I got this book because I love the Mass Effect series. However I was deeply disappointed. The plot was lazy, the research was non-existent, and the writing was poor quality.
The author is writing from the perspective of Anderson and Sanders, and their pursuit of information about the sentient machines known as Reapers (though it inaccurately states they are pursuing Saren, long dead at the time period this book is set). They 'lose' a male teenage biotic (biotics are people that can manipulate dark energy with implants - think scientific magic) named Nick whom they are looking after when he leaves to join a terrorist group on Omega (criminal underworld on a mined out asteroid, run by crime lord Aria T'loak). Nick is fairly one dimensional; while I am sure teenage boys are amorous, I doubt they are purely motivated by sex and girls, especially when it comes to violent revolution.
It follows the story of an autistic teenage biotic named Gillian, daughter of a Cerberus defector, and in hiding from Cerberus (prohuman supremacist group). She is being protected by a scientist / soldier who is described in previous books as a thoughtful, intelligent homosexual. In this book the teenage biotic is supposed to have 'grown out of' her autism (impossible and a grossly offensive supposition). Her protector has been transformed into a meathead with an assault rifle, and, inexplicably, heterosexual, and the kind of heterosexual who ogles strippers.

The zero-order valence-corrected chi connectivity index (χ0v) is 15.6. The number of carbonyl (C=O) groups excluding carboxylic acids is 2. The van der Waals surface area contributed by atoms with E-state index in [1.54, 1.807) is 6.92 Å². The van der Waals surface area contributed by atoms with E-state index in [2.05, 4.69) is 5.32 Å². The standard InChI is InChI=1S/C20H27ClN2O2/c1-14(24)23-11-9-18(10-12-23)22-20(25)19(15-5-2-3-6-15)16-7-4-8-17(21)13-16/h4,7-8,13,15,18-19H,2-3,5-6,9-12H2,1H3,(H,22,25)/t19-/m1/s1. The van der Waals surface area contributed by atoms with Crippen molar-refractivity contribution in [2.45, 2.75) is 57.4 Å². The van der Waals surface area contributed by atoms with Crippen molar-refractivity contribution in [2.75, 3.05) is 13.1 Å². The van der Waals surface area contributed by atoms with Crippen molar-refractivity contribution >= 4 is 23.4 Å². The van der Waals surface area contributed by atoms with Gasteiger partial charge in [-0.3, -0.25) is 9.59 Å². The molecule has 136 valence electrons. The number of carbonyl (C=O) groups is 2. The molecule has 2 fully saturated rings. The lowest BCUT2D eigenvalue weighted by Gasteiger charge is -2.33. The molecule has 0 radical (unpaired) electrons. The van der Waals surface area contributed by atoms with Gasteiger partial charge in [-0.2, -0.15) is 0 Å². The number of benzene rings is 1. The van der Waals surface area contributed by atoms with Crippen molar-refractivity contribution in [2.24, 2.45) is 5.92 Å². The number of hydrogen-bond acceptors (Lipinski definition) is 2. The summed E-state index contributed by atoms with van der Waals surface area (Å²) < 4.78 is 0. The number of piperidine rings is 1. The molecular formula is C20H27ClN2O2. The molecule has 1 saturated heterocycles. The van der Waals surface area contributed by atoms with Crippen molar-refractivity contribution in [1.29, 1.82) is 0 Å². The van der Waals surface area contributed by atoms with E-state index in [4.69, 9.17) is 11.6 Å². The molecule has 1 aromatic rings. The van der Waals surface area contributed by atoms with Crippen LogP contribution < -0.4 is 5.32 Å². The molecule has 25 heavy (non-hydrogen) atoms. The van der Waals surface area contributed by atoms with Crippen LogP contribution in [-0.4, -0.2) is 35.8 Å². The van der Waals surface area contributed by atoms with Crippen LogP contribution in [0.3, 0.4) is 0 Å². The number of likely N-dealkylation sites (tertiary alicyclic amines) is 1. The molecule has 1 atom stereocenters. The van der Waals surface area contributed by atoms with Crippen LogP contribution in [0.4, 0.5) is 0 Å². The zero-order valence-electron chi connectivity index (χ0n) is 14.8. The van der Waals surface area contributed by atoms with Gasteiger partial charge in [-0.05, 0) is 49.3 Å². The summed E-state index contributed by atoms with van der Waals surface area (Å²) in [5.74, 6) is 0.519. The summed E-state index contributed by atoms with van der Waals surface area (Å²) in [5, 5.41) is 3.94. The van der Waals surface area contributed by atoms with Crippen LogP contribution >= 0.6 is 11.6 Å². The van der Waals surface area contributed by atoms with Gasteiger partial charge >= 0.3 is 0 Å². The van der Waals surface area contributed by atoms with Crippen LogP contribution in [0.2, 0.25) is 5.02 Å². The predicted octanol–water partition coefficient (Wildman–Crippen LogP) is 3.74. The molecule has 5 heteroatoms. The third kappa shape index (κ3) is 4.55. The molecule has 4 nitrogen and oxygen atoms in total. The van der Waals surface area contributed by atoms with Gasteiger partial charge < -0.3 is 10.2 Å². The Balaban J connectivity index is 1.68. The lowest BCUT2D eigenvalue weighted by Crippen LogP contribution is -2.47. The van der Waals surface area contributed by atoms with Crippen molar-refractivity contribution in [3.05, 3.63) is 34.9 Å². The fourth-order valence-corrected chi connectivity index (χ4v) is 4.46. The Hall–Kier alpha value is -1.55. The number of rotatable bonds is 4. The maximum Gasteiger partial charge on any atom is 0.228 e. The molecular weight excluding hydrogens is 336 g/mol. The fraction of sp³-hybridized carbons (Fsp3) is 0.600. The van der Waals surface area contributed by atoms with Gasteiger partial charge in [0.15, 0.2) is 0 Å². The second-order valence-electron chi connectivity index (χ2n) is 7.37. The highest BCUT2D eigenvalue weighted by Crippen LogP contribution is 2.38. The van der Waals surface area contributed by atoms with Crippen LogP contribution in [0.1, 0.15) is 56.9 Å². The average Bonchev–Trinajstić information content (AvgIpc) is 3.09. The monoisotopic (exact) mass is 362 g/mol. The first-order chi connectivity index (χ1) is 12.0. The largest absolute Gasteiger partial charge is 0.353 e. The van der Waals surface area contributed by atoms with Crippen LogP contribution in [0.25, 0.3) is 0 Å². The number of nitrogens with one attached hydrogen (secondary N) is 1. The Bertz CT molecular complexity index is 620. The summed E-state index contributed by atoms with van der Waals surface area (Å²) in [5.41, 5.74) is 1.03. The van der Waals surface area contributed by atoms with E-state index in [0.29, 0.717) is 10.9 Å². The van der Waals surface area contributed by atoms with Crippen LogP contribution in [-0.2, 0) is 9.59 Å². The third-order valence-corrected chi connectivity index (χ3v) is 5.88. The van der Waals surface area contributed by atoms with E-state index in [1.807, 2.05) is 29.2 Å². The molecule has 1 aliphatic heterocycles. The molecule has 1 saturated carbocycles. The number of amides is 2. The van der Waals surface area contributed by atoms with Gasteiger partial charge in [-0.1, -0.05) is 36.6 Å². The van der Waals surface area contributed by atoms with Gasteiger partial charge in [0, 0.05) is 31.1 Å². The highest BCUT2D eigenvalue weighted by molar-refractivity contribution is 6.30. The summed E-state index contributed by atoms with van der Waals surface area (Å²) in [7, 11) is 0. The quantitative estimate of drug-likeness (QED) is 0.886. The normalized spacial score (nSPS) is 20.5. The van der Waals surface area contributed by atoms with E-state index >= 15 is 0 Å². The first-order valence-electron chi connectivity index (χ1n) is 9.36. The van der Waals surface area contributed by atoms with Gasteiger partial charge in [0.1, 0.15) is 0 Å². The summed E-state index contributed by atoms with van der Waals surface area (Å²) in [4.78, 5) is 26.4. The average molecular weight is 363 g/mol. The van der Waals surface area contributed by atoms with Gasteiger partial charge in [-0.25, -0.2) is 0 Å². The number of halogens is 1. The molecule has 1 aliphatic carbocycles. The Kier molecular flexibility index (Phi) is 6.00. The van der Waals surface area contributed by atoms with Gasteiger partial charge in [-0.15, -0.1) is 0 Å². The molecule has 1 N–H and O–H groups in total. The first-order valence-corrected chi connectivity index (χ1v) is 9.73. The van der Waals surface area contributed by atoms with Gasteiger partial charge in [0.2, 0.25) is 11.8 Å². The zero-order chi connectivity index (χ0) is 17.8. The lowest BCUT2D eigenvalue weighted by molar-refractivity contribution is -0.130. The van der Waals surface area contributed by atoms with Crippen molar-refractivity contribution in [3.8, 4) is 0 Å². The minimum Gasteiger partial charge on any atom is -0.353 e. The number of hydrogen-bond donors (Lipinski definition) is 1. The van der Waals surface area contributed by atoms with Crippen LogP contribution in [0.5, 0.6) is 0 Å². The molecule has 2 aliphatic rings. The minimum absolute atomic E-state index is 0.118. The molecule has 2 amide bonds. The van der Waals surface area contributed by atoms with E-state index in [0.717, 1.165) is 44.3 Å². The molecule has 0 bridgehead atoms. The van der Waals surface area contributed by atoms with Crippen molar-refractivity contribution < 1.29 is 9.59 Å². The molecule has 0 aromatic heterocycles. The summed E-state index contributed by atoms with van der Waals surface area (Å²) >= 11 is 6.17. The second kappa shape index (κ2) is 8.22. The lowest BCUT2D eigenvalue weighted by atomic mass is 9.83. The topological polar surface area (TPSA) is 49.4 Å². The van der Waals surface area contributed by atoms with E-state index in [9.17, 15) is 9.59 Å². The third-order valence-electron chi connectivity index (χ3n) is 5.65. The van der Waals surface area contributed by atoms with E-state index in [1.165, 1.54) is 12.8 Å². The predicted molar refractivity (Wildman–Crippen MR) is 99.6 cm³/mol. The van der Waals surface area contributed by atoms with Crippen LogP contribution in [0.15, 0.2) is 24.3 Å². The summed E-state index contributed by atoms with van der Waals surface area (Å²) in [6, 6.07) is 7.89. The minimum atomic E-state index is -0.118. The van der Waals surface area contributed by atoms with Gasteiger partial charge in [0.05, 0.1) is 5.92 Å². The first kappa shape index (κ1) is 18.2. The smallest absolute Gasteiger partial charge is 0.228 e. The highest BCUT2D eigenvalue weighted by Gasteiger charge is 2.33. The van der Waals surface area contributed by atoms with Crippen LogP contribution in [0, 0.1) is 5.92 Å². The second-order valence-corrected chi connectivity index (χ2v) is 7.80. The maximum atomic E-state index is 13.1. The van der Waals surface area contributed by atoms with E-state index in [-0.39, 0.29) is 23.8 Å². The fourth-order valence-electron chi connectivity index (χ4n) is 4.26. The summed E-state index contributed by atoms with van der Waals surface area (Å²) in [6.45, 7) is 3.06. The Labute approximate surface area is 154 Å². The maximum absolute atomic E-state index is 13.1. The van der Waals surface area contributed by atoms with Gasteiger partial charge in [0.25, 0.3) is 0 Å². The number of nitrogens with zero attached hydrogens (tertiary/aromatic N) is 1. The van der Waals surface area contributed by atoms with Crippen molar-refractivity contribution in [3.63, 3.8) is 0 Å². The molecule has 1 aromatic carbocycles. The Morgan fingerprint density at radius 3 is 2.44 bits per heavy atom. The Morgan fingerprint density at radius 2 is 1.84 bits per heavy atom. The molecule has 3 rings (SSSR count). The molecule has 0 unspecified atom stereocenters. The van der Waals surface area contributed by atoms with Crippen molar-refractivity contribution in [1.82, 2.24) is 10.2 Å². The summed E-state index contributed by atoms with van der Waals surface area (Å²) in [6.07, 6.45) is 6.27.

There is a major plot point in the first Mass Effect game where a major character who has biotic implants suffers crippling headaches and risks worse, but won't get them taken out because the operation is too dangerous. Yet Gillian goes and gets hers souped up and replaced in a two hour operation at a back street clinic.
The Quarians appear, which is nice as they are one of the more interesting Mass Effect races - intelligent, highly skilled engineers and space gypsies, displaced by the rebellion of the slave race they created. Throughout the three Mass Effect games the Quarian Environment Suits are a big deal; the Quarians cannot breathe most air and have to stay within special 'clean rooms', sterile bubbles or their suits at all times, or they will die. Dietz simply dispenses with this major universe factoid, describing them as wearing tied on rags.
You get more insight into Cerberus, but the insights are utterly flawed. Cerberus, an evil, secretive terrorist organisation - have a PR department. Kai Leng, one of the primary antagonists in Mass Effect 3 (and subject to one of the most satisfying kills in all three games) gets more air time. He's actually one of the more interesting characters, but again there are some ridiculous moments. He is a racist human supremacist, regarded as extreme even by his colleagues, yet in this book he is described as flirting with an Asari barmaid, eating salarian food, and working with aliens. He also breaks into his arch-enemy's flat and... eats cereal.
The story climaxes on Omega, in a working mine - another huge mistake as Omega is described as a mined out asteroid.